I see that, once again, the lifetime president of the Vatican Nation (a small independent state in the middle of Rome, Italy) has instructed his ambassadors in the USA to tell one quarter of the citizens of the United States how they must vote in the next round of elections. Of course, the first commandment, as usual, is not to vote for any candidate who supports abortion in any form and for any reason.

It's so typical of so-called Christian institutions to tell their members what not to do. The ministry of propaganda in Rome has just issued a statement that it is no longer permissible for  a Roman Catholic to be in favour of the death penalty in any circumstance. Now that is good news. But do Rome's minions in the USA get told to vote for candidates who want to rid their land of this barbaric practice. No, they don't. It's don't do this and don't do that and if you do you'll be damned to hell.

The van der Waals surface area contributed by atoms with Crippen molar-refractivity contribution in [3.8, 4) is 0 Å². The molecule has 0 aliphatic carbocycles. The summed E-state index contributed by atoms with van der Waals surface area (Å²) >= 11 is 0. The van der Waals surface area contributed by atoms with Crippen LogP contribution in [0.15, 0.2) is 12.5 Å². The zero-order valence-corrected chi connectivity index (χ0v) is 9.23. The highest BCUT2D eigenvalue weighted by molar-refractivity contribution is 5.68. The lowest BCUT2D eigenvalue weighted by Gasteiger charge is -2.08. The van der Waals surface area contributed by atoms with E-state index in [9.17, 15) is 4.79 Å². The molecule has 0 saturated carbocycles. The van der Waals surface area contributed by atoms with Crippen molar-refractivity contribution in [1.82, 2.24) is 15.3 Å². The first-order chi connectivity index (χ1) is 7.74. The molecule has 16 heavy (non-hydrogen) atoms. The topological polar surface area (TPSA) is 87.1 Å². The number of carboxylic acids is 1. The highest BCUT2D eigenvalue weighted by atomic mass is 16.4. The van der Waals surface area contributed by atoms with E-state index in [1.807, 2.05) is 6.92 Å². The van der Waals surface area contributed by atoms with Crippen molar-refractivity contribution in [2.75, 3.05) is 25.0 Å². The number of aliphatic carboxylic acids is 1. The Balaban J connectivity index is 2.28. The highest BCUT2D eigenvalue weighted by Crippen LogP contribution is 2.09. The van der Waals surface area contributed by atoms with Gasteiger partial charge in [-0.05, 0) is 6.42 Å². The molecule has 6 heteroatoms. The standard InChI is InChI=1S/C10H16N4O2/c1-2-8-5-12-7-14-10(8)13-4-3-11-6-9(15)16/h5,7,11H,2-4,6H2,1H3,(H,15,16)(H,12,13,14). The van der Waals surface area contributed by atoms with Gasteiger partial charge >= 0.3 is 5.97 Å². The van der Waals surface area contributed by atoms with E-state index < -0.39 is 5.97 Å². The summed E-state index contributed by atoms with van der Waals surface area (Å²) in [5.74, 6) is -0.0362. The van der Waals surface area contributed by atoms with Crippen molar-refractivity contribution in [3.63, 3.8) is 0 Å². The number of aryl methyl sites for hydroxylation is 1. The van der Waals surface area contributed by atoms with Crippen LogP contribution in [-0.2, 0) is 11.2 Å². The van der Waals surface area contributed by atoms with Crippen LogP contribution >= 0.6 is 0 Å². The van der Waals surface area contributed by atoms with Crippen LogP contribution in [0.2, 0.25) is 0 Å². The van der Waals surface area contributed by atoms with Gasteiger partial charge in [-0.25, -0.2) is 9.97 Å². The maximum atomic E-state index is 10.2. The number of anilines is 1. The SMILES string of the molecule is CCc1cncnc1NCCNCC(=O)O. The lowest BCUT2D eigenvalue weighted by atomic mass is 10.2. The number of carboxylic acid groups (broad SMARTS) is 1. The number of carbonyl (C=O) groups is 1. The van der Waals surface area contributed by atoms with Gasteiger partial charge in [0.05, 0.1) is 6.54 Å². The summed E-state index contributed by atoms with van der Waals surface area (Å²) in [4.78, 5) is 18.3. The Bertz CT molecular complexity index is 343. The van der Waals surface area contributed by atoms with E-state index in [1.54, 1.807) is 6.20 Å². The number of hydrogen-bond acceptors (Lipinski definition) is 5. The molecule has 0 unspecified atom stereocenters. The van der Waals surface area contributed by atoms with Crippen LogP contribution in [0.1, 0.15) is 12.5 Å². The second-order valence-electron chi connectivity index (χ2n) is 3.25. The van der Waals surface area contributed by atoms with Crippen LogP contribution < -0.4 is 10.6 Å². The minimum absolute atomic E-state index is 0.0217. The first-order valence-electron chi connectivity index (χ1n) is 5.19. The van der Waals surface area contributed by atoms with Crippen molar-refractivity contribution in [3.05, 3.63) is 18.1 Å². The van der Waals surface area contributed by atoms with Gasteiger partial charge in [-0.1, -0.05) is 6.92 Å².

The Christian life should be based on the desire to do good born out of the freedom Christ has won for us. But, with good reason, non-believers see the Christian life as a straightjacket made up of don't dos and tied up with compulsion and fear.



  1. What is ironic to me at least is that the same people who are anti-choice are the ones who are pro-execution. Maybe they are afraid the execution will run out of victims?


  2. Meanwhile, I just heard an analysis that the 20+ year drop in violent crime in the US (in both good economic times and bad) is significantly due to

    {wait for it}

    Roe v Wade (Um, that’s the 1973 U.S. Supreme Court decision to legalize abortion, for you furiners)

    [Because those most likely to commit crime simply weren’t born. Which makes sense, if you think about it: being gestated for 9 months, and then quite likely being raised by someone who (heh, I sense “Officer Krupke” coming on!) “didn’t wanna have you, but somehow you were had” strikes me as a HELLA pathologic way to be formed]

    I don’t want to repeat an argument re the death penalty going on at Friends-of-Jake: we have different contexts, round the globe, for sure.

    But basing a religion around the worship of (giving absolute worth to) an embryo-with-Homo-sapiens-DNA strikes me a bizarre in the extreme (Think I’ll stick w/ Christianity instead!)